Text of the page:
China’s central bank, the People’s Bank of China (PBOC), has drafted a law to legalize the digital yuan and outlaw digital currencies issued by anyone else competing with it. Meanwhile, the central bank has been cracking down on gambling sites that use the stablecoin tether.
China Drafts Law to Recognize Digital Yuan
The People’s Bank of China published a draft law on Friday that gives legal status to its central bank digital currency (CBDC), the digital yuan. The central bank has also begun a public consultation on the draft law; comments can be submitted through Nov. 23.
“The legal currency of the People’s Republic of China is Renminbi [RMB],” the draft law states, adding:
RMB includes physical form and digital form … No unit or individual may produce or sell tokens, coupons and digital tokens to replace RMB in circulation in the market.
The proposed revision, translated by journalist Wolfie Zhao, adds: “For anyone that violates such regulation, the PBOC will halt such activities and forfeit any proceed from the making and selling of yuan-backed digital tokens and issue a fine that is up to five times of the involved proceeds.”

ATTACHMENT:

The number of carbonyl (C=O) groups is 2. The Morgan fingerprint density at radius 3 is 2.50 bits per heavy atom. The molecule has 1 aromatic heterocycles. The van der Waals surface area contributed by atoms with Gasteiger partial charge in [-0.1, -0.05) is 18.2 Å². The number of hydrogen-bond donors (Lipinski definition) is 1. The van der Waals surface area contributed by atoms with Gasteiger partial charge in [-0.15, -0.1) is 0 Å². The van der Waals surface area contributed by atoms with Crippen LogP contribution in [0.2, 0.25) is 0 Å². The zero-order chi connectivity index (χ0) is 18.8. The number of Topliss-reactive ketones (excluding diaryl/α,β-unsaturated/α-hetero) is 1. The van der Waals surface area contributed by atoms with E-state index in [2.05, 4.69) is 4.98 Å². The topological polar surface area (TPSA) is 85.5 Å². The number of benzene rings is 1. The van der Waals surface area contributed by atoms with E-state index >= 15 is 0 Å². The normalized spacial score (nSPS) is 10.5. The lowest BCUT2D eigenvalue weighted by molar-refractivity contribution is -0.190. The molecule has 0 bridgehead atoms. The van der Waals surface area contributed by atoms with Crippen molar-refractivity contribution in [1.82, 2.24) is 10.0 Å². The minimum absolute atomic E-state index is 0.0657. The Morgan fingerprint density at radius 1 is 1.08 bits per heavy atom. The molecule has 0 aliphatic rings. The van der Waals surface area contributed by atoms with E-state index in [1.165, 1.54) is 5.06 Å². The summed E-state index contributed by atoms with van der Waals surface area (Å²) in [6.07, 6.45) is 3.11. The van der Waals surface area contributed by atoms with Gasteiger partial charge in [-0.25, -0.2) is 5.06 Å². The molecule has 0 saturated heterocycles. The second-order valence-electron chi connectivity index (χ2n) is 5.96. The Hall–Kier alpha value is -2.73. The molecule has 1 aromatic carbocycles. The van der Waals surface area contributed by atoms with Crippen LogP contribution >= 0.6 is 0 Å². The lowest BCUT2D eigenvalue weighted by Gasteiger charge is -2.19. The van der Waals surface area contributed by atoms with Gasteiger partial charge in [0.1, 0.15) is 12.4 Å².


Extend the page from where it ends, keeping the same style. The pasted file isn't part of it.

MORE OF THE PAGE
Nikkei Asia reported that “The bill also bans organizations and individuals from making or issuing digital currencies, apparently over concern that managing the money supply would become difficult if virtual currencies issued by the private sector circulate in the market. As a result, such cryptocurrencies as Libra, which has been proposed by Facebook, may not be allowed in China.”
Meanwhile, China has been heavily testing the digital yuan. A public test was recently launched in Shenzhen where the authorities gave away 200 yuan (about $30) to 50,000 residents to spend at 3,389 stores.
China Cracks Down on Gambling Sites
In a Wechat post published Friday, the central bank outlined its efforts cracking down on cross-border gambling sites that enable Chinese citizens to transfer money abroad, bypassing China’s capital controls.
According to the post, the People’s Bank of China recently assisted local police in Huizhou city with cracking down on cross-border online gambling sites that allegedly use tether (USDT) to launder money. Three gambling sites, handling almost 120 million yuan, were shut down and 77 suspects were arrested.
What do you think about China stifling competitors to the digital yuan? Let us know in the comments section below.
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